Use the seasoning mixes below to flavor 1 pound of potatoes before they go on the grill (12 to 14 baby potatoes, 6 medium red- or yellow-skinned potatoes, 2 large red- or yellow-skinned potatoes, or 2 small Idahoes make a pound). Cut baby potatoes in half, others into 3/8-inch slices or wedges or quarters. If par-cooking potatoes (see Technique #1), season them after simmering and cooling but before they go on the grill.
For Par-Cooked Potatoes:Extra-virgin olive oil &fresh herbs: Toss the potatoes with enough olive oil to coat well (2 to 3 Tbs.) and season with coarse salt, freshly ground pepper or a few hot red pepper flakes, and 2 to 3 tsp. chopped hardy herbs, such as rosemary, thyme, or sage.
Mustard, mayonnaise, & herbs: Combine 1/4 cup mayonnaise with 2 Tbs. Dijon mustard and 2 tsp. chopped fresh rosemary. Coat the potatoes with this mixture and season with salt and pepper.
Mustard & olive oil: Combine 3 Tbs. olive oil with 1-1/2 Tbs. savory mustard and toss together with potatoes. Or replace the mustard with 1 Tbs. black olive tapenade or sun-dried-tomato pesto. Season well with salt and pepper.
For Grill-Only Potatoes:Dry spice rub: Coat the potatoes well with 2 to 3 Tbs. olive oil and then sprinkle your favorite dried spice rub over all the cut edges. Be sure to include a lot of salt in the spice rub. A good rub recipe: combine about 1/2 tsp. each of ground cumin, coriander, paprika, chili powder, allspice, freshly ground black pepper, and dried thyme with about 1-1/2 tsp. salt and a little sugar, if you like.

Smokin Guns hot rub works real good with Blues Hog orignal mixed 50/50 with honey works good as a glaze. Brine for 2-3 hours helps. That blue bottle (parkay) has worked wonders. Cook it 45 minutes skin side up then 1 hour skin side down flip re-season skin side up 30 min remove from butter ,glaze back on for 15 min to set glaze

Cook at 300 degrees for one hour on each side on the UDS Pull the skin off the meat and scrape the inside of the skin to remove the fat, then replace the skin and cook the chicken. Put the chicken in muffin tins and add lots of butter, then half way through the cook foil the tin to steam the chicken.

BACON BIT TIP: Partially freeze your package of bacon. Use a sharp knife and cut the frozen bacon into long strips about 1/4 in wide. Turn the bacon and cut the strips into pieces also about 1/4 in wide. You now have perfect raw bacon pieces to fast fry. No need to separate. They will separate during cooking

Make your own Ranch, Dry Onion Soup Mix and Taco Seasoning and store in small mason jars

1/2 cup chili powder
1/4 cup onion powder
1/8 cup ground cumin
1 tablespoon garlic powder
1 tablespoon paprika
1 tablespoon sea salt
Put ingredients into a jar and shake.

2/3 cup dried, minced onion
3 teaspoons parsley flakes
2 teaspoons onion powder
2 teaspoons turmeric
1 teaspoon celery salt
1 teaspoon sea salt
1 teaspoon sugar
1/2 teaspoon ground pepper
Mix all ingredients in a jar, then give the jar a good shake. I’d recommend shaking the jar to mix the ingredients well before each use. Use 4 tablespoons in a recipe in place of 1 packet of onion soup mix. Store this in a dry, cool place.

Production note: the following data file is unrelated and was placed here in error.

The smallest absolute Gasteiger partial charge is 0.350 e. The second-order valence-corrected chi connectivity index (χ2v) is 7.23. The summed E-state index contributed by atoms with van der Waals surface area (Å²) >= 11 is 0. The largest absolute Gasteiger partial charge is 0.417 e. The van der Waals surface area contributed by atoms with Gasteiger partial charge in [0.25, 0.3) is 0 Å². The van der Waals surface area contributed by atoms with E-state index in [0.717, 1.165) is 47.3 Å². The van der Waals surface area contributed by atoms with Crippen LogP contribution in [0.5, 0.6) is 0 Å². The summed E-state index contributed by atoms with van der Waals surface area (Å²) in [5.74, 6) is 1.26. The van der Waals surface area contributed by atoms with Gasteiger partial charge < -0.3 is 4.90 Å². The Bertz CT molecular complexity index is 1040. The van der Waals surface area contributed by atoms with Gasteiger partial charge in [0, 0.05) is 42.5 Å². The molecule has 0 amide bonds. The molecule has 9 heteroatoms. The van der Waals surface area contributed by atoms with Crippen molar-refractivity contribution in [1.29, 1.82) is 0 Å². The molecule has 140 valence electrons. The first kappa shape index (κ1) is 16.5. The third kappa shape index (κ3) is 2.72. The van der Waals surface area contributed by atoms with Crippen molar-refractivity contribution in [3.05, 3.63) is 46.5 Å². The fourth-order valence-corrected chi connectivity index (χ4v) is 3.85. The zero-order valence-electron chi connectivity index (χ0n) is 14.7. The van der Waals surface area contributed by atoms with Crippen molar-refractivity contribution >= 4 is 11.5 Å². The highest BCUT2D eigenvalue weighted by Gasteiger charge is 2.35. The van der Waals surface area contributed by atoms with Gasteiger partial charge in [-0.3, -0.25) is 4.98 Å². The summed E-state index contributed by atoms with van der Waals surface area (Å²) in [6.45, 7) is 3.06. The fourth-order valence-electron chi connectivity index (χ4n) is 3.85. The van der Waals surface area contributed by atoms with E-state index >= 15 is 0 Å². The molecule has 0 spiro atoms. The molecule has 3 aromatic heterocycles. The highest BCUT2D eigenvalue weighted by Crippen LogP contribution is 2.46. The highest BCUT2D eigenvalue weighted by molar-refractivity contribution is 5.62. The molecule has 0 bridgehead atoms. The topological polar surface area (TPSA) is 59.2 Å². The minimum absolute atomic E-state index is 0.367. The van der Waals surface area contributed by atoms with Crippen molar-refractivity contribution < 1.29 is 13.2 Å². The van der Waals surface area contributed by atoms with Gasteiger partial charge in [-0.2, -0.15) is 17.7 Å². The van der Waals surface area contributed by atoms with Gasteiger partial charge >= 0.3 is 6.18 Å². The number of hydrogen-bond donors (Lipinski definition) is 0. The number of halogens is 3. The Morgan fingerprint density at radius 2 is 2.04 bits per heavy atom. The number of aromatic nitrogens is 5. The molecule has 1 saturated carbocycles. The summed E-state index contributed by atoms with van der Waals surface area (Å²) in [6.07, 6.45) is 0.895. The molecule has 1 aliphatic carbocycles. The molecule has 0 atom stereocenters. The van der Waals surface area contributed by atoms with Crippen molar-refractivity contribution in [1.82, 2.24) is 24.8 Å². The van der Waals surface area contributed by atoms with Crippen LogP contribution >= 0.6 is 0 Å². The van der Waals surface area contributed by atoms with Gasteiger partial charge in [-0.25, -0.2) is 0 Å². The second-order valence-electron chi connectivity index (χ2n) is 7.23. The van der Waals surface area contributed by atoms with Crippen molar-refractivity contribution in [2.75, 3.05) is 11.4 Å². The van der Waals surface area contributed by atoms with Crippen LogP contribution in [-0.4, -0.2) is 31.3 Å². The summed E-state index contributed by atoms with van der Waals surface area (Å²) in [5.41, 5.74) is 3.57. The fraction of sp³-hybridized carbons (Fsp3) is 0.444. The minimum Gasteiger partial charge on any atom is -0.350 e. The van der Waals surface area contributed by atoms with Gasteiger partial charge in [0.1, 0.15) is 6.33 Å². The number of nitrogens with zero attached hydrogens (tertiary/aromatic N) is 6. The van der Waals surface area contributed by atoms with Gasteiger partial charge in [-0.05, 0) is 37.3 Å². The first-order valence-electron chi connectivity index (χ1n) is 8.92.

5 tablespoons dried minced onions
7 teaspoons parsley flakes
4 teaspoons salt
1 teaspoon garlic powder
Mix together and store in an air tight container.
For dressing:
Mix 2 tablespoons dry mix with 1 cup mayonnaise and 1 cup buttermilk or sour cream.
For dip:
Mix 2 tablespoons dry mix with 2 cups sour cream. Mix up a few hours before serving, so the flavors all blend

1 cup of boiling water
6 Tablespoons of milk powder
1/2 lb cheddar cheese, grated
1/2 lb swiss cheese, grated
1.5 tsp gelatin
Prepare a "loaf box" by lining a small box with plastic wrap (try cutting the bottom off a cereal box to make a loaf size container)
Combine boiling water, milk powder and gelatin in the blender
Blend 15 seconds
Add the shredded cheese and blend until smooth (about 3-5 minutes)
Pour into your "loaf box"
Cover and refrigerate overnight before slicing

1 cup peeled and cubed horseradish root
3/4 cup white vinegar
2 tea spoonswhite sugar
1/4 tea spoonsalt
In an electric food processor or blender, process horseradish root, vinegar, sugar and salt. Carefully remove the cover of the processor or blender, keeping your face away from the container. Cover and store the horseradish in the refrigerator.

1 1/2 cups mayonnaise
3/4 cup sour cream
1/4 teaspoon Worcestershire sauce
6 tablespoons bottled white horseradish
1/4 teaspoon kosher salt
1/8 teaspoon fresh ground black pepper
Combine the mayonnaise, sour cream, Worcestershire sauce, horseradish, salt and pepper in a small bowl and whisk vigorously for 1 minute, or until the mixture is smooth and well blended. Cover and refrigerate until ready to serve. Makes about 2 1/3 cups.

1/2 cup mayonnaise
1/2 cup Hidden Valley® Ranch Dressing
1/4 cup white vinegar
1/4 cup Sugar In The Raw®
1 Tbsp. prepared horseradish
1 tsp. salt
1 tsp. freshly ground black pepper

Char fresh herb bundles on a grill, chop them and mix with olive oil and vinegar for a salsa.
Mallmann on Fire, Francis Mallmann

To keep a stack of tortillas warm, wrap them in a kitchen towel, then in foil, and put them in a 200° oven for up to an hour.
Tacolicious, Sara Deseran

For crisper roasted potatoes, brine them overnight to remove some of the starch.
Relae, Christian F. Puglisi

Soak grits for at least 6 hours before using them—it allows them to cook faster and preserves the corn flavor.
Heritage, Sean Brock

Add a drop of vinegar to the dough for piecrust to make it flakier.
Make it Ahead, Ina Garten

Instead of taking the time to mince garlic, add a whole clove to oil in a cool pan, then gently heat for a few minutes: As the pan warms, the clove will gently infuse the oil with flavor.
A Good Food Day, Marco Canora